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Weight-Loss Medications Create A Boom For Companies That Fill Syringes

Weight-Loss Medications Create A Boom For Companies That Fill Syringes
Contract medicine makers looking to enter the brisk weight-loss drug business are investing billions of dollars to expand or create factories that fill the injection pens needed to give treatments such as Novo Nordisk's Wegovy.
In interviews with a dozen executives, analysts, and investors, it was revealed that pharmaceutical services companies were competing for more of the specialised task of filling the syringes used in the pens, a process known as fill-finish.
"Every contract manufacturer that has sterile fill-finish capacity wants to add more, to get ahead, because it's not just about Wegovy anymore," said Tejas Savant, senior healthcare equity analyst at Morgan Stanley. "You also have Lilly’s Mounjaro coming, and others."
Since its arrival in the United States in June 2021, sales of Wegovy, the first of a new series of obesity therapies that imitate the body's appetite-suppressing hormones, have skyrocketed.
Mounjaro by Eli Lilly is scheduled to be approved for weight loss in the United States this year.
The monthly weight-loss injections are part of a family of medications known as GLP-1 agonists, which experts say might be worth up to $100 billion within a decade if oral treatments developed by Pfizer and others are successful.
WuXi Biologics CEO Chris Chen told Reuters that his company is in discussions with clients about using pre-filled syringe capacity that it is installing at a German factory it purchased in 2020.
He described interest as "pretty high," and stated that he plans to buy other factories in Europe to service GLP-1 customers, but provided no further details.
According to Cornell Stamoran, Catalent's vice president of corporate strategy and government affairs, the company is expanding "significant" pre-filled syringe capacity at factories in Anagni, Italy, and Bloomington, Indiana, in the United States. They will be operational in 2024.
The company in the United States already undertakes Wegovy fill-finish work.
Last year, the competition for business among contract development and manufacturing organisations (CDMOs) began. Several initiatives costing at least $3 billion have been announced since then by businesses such as Lonza, Fujifilm Diosynth Biotechnologies, a subsidiary of Fujifilm Corp, and Germany's Vetter.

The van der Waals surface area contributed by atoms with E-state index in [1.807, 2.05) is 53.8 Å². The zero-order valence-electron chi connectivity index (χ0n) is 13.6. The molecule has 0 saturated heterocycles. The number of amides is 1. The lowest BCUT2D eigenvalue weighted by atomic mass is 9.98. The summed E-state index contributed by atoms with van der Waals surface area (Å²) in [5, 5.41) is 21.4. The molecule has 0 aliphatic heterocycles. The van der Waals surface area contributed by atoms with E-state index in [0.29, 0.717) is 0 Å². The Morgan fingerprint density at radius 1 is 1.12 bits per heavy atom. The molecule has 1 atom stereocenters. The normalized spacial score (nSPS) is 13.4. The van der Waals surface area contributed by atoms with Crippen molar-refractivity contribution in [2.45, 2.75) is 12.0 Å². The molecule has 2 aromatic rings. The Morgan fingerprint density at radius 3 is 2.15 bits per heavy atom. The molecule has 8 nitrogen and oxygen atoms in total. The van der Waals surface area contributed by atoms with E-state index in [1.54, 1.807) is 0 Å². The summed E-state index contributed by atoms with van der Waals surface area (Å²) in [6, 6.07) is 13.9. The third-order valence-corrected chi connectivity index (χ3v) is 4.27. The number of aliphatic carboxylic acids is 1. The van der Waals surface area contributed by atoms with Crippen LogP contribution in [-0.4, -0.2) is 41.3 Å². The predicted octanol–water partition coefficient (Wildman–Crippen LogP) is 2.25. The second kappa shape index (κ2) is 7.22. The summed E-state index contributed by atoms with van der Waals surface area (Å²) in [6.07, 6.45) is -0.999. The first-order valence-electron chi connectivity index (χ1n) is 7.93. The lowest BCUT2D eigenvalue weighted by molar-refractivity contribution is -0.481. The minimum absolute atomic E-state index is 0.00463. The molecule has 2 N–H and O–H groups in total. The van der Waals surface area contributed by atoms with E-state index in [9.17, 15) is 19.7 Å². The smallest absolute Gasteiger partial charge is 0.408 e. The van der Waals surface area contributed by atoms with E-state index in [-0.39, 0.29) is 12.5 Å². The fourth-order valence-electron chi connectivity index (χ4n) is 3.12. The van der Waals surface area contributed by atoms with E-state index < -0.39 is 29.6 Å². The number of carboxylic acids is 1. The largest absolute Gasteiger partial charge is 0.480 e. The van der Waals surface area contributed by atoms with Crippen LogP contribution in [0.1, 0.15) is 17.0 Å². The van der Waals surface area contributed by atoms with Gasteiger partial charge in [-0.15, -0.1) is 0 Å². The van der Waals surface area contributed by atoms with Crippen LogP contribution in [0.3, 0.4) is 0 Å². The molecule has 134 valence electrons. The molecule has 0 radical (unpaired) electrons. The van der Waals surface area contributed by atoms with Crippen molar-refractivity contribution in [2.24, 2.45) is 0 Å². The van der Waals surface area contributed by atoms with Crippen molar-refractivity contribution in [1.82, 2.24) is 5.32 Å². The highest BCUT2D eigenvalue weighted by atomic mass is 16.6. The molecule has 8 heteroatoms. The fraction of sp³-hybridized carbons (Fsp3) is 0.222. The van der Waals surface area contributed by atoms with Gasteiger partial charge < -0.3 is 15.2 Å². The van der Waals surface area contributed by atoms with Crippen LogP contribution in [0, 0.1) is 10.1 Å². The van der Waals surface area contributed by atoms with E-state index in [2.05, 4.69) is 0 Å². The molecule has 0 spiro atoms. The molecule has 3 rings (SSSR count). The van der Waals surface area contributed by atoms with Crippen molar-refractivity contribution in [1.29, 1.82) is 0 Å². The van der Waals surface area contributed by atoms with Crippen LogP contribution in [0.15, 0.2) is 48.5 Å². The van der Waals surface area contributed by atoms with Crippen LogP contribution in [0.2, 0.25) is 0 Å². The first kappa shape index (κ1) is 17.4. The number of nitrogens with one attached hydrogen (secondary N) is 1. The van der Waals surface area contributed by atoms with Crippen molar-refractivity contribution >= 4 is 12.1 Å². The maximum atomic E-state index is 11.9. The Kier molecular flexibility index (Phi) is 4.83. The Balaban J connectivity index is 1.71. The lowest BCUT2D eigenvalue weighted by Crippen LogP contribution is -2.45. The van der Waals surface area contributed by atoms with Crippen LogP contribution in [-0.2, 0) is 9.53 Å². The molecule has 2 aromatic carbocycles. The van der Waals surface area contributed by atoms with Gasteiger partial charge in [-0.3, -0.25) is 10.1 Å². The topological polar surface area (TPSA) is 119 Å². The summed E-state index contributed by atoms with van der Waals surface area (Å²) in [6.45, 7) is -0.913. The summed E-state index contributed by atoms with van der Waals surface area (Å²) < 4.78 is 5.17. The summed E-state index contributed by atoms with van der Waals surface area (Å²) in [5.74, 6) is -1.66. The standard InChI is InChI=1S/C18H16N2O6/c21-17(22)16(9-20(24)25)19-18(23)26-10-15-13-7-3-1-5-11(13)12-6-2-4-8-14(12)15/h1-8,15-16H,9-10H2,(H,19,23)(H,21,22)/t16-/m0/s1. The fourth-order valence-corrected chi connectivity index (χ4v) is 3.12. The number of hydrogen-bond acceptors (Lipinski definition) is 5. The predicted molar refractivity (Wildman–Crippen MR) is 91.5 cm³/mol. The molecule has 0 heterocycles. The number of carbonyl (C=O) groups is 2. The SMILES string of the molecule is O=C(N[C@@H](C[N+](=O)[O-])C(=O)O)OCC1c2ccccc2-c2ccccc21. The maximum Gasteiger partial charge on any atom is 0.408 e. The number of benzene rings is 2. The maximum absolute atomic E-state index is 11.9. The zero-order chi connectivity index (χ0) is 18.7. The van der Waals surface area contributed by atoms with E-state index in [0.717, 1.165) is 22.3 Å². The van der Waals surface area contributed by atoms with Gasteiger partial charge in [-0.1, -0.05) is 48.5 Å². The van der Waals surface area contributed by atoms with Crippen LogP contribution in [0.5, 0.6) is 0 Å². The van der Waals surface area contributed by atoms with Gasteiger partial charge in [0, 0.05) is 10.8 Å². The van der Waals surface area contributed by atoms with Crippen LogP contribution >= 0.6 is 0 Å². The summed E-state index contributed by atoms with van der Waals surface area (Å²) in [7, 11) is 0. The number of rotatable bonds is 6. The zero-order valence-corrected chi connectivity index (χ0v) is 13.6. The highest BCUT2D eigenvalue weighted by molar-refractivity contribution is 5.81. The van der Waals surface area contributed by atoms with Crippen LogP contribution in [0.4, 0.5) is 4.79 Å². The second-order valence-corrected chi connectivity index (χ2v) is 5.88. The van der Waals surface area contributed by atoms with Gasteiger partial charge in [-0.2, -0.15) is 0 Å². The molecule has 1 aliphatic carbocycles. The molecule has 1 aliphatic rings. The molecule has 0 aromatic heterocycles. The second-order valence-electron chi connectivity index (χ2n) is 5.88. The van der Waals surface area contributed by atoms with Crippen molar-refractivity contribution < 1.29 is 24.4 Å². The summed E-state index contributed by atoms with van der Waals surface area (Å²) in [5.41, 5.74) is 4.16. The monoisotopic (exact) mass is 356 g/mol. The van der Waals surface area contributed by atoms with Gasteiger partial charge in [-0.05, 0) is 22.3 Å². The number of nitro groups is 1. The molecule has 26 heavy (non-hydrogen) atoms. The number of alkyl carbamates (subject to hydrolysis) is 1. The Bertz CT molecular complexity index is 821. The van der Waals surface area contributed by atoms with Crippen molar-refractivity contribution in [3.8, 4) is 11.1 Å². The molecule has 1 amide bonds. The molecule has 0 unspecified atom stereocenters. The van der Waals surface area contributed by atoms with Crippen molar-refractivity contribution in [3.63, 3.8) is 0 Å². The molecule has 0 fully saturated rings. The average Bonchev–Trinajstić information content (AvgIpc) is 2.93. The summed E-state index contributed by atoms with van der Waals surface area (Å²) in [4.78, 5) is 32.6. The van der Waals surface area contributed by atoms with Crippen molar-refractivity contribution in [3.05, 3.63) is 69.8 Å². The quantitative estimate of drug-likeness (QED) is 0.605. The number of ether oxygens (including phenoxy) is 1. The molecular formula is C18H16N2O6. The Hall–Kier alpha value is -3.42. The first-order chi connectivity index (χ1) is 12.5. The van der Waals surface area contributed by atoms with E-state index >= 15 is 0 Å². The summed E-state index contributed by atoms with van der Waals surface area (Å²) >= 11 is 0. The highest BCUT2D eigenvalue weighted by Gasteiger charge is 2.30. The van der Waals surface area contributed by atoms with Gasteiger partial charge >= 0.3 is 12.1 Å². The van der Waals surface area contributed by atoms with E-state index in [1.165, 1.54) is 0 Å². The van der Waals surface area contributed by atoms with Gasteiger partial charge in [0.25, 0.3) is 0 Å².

With Lilly ready to launch Mounjaro and Novo straining to meet demand even as it expands Wegovy into new territories, the pace is picking up.
Another Novo partner, Thermo Fisher, is upgrading facilities used to fill COVID-19 vaccination syringes to handle pens for obesity and diabetes medications, according to CEO Marc Casper, who spoke last month at a Morgan Stanley health conference.
He stated that there was a severe scarcity of capacity. A spokeswoman for the corporation declined to comment.
When large pharmaceutical companies lack in-house expertise or scale, they turn to CDMOs. To avoid contamination, syringes are filled in sterile conditions before pens are assembled and packaged and distributed to pharmacies and clinics by wholesalers.
Novo is investing billions of dollars to boost its own Wegovy output and aims to add more contract manufacturing sites to the three already operated by Catalent and Thermo.
Nonetheless, shortages will continue throughout next year.
Lilly is also boosting internal capacity, but for the time being, according to a spokesman, it is relying on a "extensive portfolio" of CDMOs. Trials of its medicine Mounjaro revealed that it was more effective than Wegovy.
According to The Insight Partners, the fill-finish industry will more than quadruple to $12.5 billion between 2019 and 2027. According to an industry expert, this is roughly twice the rate for pills or capsules.
The new GLP-Executives believe that their No. 1 business may more than compensate for the loss of COVID-19 vaccination contracts.
The Inflation Reduction Act of the United States is also promoting the development of biologic medications, some of which are injected. Injections are becoming more common in geriatric care settings, and some new Alzheimer's and generic arthritis medications are provided via injection.
Companies, however, stated that GLP-1s are the primary rationale for investment.
Many projects will not be completed until next year, or in some circumstances until 2026, implying that supply shortages would likely endure. According to one healthcare investor, the ability of CDMOs to increase capacity will decide how quickly the obesity medicine industry grows.
Meanwhile, Catalent and Thermo are "in the catbird seat" because of their existing skills, according to Barclays analyst Luke Sergott.
According to LSEG statistics, Catalent shares are presently trading at roughly 42 times predicted earnings over the next 12 months, compared to 28 for Lonza and 21 for Thermo, highlighting its current supremacy in the obesity race despite some quality difficulties. According to Reuters, Wegovy shortages were caused by quality issues at Catalent's Brussels production in July.
According to executives, the rush for capacity will not result in a surplus.
"CDMOs don't follow a 'build it and they will come' model, based on my 30 years in the industry. That's not how you build a CDMO business to last," Catalent's Stamoran said.

Christopher J. Mitchell

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